Declaring Bankruptcy Without a Lawyer

Are you experiencing financial hardship and considering declaring yourself bankrupt in Australia? You are not alone.

Everyone experiences financial strain at some point; even thriving households and businesses can experience unexpected hardship due to life changes, job loss or factors that are out of our control. Personal bankruptcies and insolvencies are at an all-time high in Australia.

Whilst bankruptcy may clear your unsecured debt, it is important to understand the consequences of declaring yourself bankrupt.

If you do decide to proceed with filing for bankruptcy, there’s a specific process to follow. You don’t need a lawyer to become bankrupt, however professional advice may be worthwhile.

Consequences of Bankruptcy

Before applying to become bankrupt, there are lasting consequences to consider. Firstly, the trustee of your bankruptcy may take certain assets to pay off creditors. This includes property interests, jewellery, stocks and shares, gifts from a will, cash held in financial institutions, household fittings and fixtures, and money that may be owed to the person who is bankrupt.

Declaring formal bankruptcy can have lasting negative impacts on your finances, specifically your credit rating and ability to borrow money in the future. Even after your bankruptcy has ended, a black mark on your credit file may severely restrict your financial earning capability for up to seven years.

Bankruptcy won’t absolve you of some debts, including spousal payments and child support. You will be responsible for any debts incurred after declaring yourself bankrupt. You will be permanently listed on the publicly accessible National Personal Insolvency Index (NPII). This listing will comprise your personal information, including your name, date of birth and address. Finally, you won’t be able to travel overseas without the approval of your trustee.

Declaring bankruptcy without a lawyer - Man signing papers

How to File for Bankruptcy Yourself

Once you have considered your alternatives, if you decide to file for bankruptcy, there are steps you need to follow:

  • Complete a Debtor’s Petition and Statement of Affairs. You will need the name, address, and amount owed to each of your creditors. You must show all debts for which you are liable, whether business or personal. You will need full details of your income and personal property (house, car, bank accounts, shares, and any money owed to you).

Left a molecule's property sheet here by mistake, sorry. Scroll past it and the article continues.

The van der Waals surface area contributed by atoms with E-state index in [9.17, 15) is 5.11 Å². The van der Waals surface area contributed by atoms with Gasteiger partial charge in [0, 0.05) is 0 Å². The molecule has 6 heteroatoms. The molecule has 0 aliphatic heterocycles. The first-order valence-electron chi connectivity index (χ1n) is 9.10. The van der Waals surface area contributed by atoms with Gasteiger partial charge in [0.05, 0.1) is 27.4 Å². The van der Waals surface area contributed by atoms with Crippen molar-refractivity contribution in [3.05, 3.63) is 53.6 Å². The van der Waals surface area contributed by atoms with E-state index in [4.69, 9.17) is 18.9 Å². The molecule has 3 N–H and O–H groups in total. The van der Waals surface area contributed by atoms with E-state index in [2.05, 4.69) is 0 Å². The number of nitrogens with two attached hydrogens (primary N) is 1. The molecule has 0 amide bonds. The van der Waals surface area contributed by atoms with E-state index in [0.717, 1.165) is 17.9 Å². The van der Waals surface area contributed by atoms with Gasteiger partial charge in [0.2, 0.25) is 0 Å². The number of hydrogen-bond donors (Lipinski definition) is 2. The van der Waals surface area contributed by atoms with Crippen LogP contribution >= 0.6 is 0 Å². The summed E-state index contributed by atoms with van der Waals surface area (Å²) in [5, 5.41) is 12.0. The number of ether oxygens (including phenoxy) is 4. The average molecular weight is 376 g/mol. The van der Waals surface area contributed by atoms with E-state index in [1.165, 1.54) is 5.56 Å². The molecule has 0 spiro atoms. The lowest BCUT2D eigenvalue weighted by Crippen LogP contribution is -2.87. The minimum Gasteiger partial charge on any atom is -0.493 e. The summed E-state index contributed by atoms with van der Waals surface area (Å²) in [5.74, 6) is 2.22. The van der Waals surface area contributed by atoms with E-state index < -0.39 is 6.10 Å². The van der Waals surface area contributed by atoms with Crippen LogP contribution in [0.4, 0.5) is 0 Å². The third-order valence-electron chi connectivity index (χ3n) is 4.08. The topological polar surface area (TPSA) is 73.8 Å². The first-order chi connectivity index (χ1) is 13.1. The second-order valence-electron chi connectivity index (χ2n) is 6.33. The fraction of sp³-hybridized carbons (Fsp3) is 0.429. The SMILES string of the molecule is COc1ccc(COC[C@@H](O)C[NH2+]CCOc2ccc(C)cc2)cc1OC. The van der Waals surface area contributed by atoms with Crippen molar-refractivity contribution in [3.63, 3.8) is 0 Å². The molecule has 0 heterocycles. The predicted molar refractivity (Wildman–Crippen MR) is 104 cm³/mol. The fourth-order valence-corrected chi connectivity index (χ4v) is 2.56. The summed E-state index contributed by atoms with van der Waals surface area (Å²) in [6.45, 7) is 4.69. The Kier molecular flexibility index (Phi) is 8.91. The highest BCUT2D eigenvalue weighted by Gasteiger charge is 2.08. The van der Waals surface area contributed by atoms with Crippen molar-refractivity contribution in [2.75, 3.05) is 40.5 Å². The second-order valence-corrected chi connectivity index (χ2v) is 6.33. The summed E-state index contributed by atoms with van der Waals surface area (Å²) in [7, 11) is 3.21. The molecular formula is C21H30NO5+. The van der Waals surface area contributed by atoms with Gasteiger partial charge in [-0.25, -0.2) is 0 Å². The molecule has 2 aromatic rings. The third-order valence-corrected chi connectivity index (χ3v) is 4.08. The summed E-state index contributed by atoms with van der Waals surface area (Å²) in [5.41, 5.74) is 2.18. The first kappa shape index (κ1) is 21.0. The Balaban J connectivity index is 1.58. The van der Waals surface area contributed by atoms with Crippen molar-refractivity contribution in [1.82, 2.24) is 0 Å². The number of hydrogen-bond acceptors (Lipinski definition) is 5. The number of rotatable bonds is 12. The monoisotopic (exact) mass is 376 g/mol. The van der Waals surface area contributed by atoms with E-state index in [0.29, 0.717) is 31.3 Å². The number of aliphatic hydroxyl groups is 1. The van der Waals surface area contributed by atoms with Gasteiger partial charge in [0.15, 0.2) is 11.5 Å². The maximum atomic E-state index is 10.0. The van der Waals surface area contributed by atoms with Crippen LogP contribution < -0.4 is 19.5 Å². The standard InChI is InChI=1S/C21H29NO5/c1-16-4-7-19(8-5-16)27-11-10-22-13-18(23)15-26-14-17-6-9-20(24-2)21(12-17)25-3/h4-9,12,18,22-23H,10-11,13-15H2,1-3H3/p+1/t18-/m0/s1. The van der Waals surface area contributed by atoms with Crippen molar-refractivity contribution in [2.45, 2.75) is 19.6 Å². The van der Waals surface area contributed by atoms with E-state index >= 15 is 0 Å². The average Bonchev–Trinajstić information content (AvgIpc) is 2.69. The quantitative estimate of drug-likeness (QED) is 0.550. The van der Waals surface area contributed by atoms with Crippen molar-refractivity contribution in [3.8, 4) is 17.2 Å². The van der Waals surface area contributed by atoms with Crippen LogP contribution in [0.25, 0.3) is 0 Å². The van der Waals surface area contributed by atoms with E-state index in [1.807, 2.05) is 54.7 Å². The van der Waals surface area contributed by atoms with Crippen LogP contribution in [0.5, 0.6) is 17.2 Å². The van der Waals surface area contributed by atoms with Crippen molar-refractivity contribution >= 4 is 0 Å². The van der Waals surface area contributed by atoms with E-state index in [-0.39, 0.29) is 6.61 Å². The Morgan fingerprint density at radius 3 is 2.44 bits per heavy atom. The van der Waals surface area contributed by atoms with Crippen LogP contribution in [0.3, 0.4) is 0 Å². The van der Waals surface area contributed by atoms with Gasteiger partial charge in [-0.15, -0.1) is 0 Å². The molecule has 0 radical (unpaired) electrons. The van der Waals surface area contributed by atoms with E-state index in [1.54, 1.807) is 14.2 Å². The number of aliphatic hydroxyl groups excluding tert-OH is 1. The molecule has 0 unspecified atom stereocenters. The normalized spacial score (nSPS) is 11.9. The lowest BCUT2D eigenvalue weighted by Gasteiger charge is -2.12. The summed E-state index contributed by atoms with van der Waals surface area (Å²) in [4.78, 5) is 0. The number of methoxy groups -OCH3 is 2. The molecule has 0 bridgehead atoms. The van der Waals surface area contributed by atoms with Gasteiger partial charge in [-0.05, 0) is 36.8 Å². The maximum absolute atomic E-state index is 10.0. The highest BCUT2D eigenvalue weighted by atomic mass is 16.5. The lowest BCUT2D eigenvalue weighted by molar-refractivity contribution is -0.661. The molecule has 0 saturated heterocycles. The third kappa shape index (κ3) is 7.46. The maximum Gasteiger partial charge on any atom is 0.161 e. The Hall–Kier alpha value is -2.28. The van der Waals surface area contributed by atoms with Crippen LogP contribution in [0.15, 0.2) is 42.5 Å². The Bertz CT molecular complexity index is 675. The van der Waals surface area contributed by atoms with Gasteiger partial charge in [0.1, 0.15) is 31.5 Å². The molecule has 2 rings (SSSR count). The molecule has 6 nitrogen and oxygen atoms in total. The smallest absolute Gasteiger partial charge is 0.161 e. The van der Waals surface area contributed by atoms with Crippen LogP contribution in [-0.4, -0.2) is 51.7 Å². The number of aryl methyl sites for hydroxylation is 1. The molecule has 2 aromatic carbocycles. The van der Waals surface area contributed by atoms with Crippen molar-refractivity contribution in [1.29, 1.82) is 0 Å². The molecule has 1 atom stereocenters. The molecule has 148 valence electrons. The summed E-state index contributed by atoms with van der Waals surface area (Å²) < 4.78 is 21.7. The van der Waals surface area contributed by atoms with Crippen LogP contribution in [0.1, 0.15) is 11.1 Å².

• Deliver the documents to the Australian Financial Security Authority (ASFA). When the forms are accepted by the Official Receiver in Bankruptcy, you become bankrupt. The standard term is three years, however in some cases this can be increased to eight years.
  • You will then be informed by your trustee of your bankruptcy, the reference number to use in future correspondence.

Once you have been declared bankrupt, there are obligations you must undertake:

  • Inform the trustee immediately if you win any money or other prizes
  • Inform the trustee immediately if you become the beneficiary of a deceased estate
  • Inform the trustee immediately if you obtain any new assets (for example, a house or car)
  • Surrender your passport to the trustee if you are asked to do so
  • You will not be able to act as a director or manager of a company without the court’s permission
  • If any of your creditors hold valid security over any property and they take action to recover it, you must assist
  • You will remain liable for debts incurred after the date of your bankruptcy.

Alternatives to Bankruptcy

Bankruptcy is considered a last choice, and should only be undertaken when all other viable avenues for your debt repayment have been explored. Alternative debt relief solutions include consolidation loans, credit file and rating investigations, mortgage refinance loans, or formal or informal Debt Agreements.

For more information about filing for bankruptcy or exploring other finance management options, speak to one of our qualified and friendly staff for a free assessment.


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